Gorean women are under strong influence of the 3 moons, it. When te 3 moons were up, their heat takes over.
The panthers women of Verna were restless when the 3 moons were soon to come up
Captive of Gor
"The circle," said another. "We must go to the circle!"
Verna stopped and turned.
"It is on our way," said another.
"Please, Verna," said another, her voice pleading.
(pg. 128) Verna regarded the girls. "Very well," she said, "we shall stop at
The girls relaxed visibly.
Irritably, Verna turned, and again we continued on our way.
I understood nothing of this.
I saw two of the girls looking up at the moons. Their lips were
parted, their fists clenched. There seemed to be pain in their eyes.
"Verna," said one of them.
"Silence," said their leader.
It was no accident that we had stopped at this place.
One of the girls whimpered.
"All right," said Verna, "go to the circle."
The first girl began to dance before the square.
I looked up into the sky. In the dark sky the moons were vast and bright.
Another girl, crying out, tore her own skins to the waist and clawing,
moaning, writhing, approached the square. Then another, and another!
I did not even look upon Verna, so horrified I was at the barbaric spectacle.
I had not believed that women could be like this.
And then the first girl tore away her skins and danced in her golden ornaments
beneath the huge, wild moons, on the grass of the circle, before the square.
I could not believe my eyes. I shuddered, fearing such women.
Then suddenly, to my amazement, Verna cried out in anguish, a wild, moaning,
anguished cry, and threw from herself her weapons and tore away her own skins
and leaped into the circle, turning and clawing and crying out like the
others. She was not other than they, but first among them! She danced
savagely, clad only in her gold and beauty, beneath the moons. She cried out
and clawed. Sometimes she bit at another girl or struck at her, if she dared
approach the square more closely than she, writhing, enraged, but fearful,
eyes blazing, dancing, they fell back from her.
She danced first among them, their leader.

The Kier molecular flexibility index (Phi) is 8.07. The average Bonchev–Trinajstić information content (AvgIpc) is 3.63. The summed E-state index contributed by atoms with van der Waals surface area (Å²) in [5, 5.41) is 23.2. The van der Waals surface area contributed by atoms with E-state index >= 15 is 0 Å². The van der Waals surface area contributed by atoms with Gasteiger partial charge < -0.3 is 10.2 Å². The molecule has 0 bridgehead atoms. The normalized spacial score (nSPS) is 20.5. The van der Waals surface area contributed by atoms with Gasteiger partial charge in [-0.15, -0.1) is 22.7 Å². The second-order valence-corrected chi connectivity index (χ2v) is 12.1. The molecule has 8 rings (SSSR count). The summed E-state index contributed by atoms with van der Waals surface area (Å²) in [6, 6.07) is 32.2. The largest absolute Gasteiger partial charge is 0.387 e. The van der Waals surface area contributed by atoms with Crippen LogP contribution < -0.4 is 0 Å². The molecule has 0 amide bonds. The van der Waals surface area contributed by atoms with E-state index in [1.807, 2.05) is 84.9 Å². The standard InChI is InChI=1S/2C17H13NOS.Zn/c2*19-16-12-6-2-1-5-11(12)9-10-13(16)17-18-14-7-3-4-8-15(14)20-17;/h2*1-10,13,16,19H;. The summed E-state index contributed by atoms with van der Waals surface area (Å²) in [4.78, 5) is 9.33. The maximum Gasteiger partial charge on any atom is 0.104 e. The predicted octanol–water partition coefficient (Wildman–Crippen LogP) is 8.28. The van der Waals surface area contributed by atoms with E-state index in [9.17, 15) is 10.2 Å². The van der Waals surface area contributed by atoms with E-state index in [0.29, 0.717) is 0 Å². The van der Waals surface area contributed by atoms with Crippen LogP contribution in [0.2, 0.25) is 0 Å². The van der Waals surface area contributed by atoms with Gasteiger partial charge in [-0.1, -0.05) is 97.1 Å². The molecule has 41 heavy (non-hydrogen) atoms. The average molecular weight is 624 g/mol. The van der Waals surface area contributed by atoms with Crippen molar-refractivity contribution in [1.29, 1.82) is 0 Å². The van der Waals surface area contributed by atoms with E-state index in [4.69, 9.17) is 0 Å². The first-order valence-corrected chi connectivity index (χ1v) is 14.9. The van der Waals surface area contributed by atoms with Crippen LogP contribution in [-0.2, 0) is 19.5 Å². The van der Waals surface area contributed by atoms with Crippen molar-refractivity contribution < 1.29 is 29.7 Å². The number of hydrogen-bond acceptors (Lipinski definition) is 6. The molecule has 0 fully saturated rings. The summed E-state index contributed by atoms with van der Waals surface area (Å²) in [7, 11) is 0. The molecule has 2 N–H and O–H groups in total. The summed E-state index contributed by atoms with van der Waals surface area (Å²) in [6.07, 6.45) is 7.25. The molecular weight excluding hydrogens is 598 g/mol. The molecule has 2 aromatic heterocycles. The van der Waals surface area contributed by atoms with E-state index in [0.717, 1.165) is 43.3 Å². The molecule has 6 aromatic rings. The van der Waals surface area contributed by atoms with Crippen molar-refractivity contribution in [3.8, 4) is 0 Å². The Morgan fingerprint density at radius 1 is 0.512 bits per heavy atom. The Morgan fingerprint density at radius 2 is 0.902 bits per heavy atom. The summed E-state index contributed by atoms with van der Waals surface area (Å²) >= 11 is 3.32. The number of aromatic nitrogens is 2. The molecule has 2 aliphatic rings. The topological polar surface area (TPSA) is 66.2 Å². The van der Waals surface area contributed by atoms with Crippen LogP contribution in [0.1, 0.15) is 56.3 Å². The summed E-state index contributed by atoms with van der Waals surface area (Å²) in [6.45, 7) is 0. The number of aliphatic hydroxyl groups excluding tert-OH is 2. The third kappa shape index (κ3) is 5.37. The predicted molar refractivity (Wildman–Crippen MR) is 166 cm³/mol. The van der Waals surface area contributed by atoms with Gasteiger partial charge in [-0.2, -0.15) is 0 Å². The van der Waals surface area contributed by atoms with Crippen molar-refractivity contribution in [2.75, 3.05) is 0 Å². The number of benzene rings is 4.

Then, throwing her head back, she screamed, shaking her clenched fists at the
And then, helplessly, she threw herself to the grass within the square,
striking at it, biting and tearing at it, and then she threw herself on her
back and, fists clenched, writhed beneath the moons.
One by one the other girls, too, violently, threw themselves to the grass,
rolling upon it, and moaning, some even within the precincts of the square,
then throwing themselves upon their backs, some with their eyes closed, crying
out, others with their eyes open, fixed helplessly on the wild moons, some
with hands tearing at the grass, others pounding (pg. 134) the earth piteously
with their small fists, sobbing and whimpering, their bodies uncontrolled,
helpless, writhing, under the moons of Gor.
How did the another women knew that the 3 moons would come up, had they knowledge of advanced astronomy, did they consult Initiates, doubtful, since they were outlaws. It's however known that the women of Gor used moon calenders. Among the wagonpeople it was called the Bosk calender
Nomads of Gor
the women of the Wagon Peoples, incidentally, keep a calendar based
on the phases of Gor's largest moon, but this is a calendar of fifteen
moons, named for the fifteen varieties of bask, and functions inde-
pendently of the tallying of years by snows; for example, the Moon
of the Brown Bosk may at one time occur in the winter, at another
time, years later, in the summer; this calendar is kept by a set of
colored pegs set in the sides of some wagons, on one of which,
depending on the moon, a round, wooden plate bearing the image of
a bosk is fixed.
Lady Aphris, the Kataii yearkeeper, did not keep the sun years, since the sun was the power of the men. No, she was keeper of the more mystic moon calender. She studied the nightly heaven, and sometimes consulted scrolls and measurements done by other female scientists for instance at the Gorean Campus
This is not something John Norman invented, mythologists alrready mentioned that the difference betwen the patriarchal sun worshippers (Mycenians, Greeks) battled the more ancient societies based on Moon goddesses (Pelasians).
Robert Graves (I Claudius):
Graves interpreted Bronze Age Greece as changing from a matriarchal society under the Pelassians to a patriarchal one under continual pressure from victorious Greek-speaking tribes
The Greek Myths presents the myths as stories from the ritual of all three stages, and often as historical records of the otherwise unattested struggles between Greek kings and the Moon-priestesses.
NB these are ideas of Robert Graves and others. Cultural Antropology research does not show any matriarchal societies. However ancient Bronze Age societies with powerful female priesteses have excisted, for instance the Isthar cults (Astarte) at the Semitic peoples.